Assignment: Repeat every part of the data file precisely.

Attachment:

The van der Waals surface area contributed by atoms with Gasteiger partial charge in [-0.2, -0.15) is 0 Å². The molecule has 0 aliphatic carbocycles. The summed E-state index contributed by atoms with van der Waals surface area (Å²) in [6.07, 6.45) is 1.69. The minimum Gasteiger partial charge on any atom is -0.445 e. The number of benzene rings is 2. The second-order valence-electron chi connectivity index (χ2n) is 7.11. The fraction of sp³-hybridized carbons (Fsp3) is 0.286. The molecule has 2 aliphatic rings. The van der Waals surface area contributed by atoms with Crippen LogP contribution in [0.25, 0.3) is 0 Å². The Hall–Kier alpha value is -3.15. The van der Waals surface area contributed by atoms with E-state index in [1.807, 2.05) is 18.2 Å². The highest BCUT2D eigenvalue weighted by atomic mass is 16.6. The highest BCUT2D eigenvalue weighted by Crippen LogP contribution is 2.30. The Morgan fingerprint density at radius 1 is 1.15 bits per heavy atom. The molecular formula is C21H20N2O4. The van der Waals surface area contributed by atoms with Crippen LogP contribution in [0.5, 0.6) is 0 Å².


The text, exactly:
The van der Waals surface area contributed by atoms with Gasteiger partial charge in [-0.2, -0.15) is 0 Å². The molecule has 0 aliphatic carbocycles. The summed E-state index contributed by atoms with van der Waals surface area (Å²) in [6.07, 6.45) is 1.69. The minimum Gasteiger partial charge on any atom is -0.445 e. The number of benzene rings is 2. The second-order valence-electron chi connectivity index (χ2n) is 7.11. The fraction of sp³-hybridized carbons (Fsp3) is 0.286. The molecule has 2 aliphatic rings. The van der Waals surface area contributed by atoms with Crippen LogP contribution in [0.25, 0.3) is 0 Å². The Hall–Kier alpha value is -3.15. The van der Waals surface area contributed by atoms with E-state index in [1.807, 2.05) is 18.2 Å². The highest BCUT2D eigenvalue weighted by atomic mass is 16.6. The highest BCUT2D eigenvalue weighted by Crippen LogP contribution is 2.30. The Morgan fingerprint density at radius 1 is 1.15 bits per heavy atom. The molecular formula is C21H20N2O4. The van der Waals surface area contributed by atoms with Crippen LogP contribution in [0.5, 0.6) is 0 Å².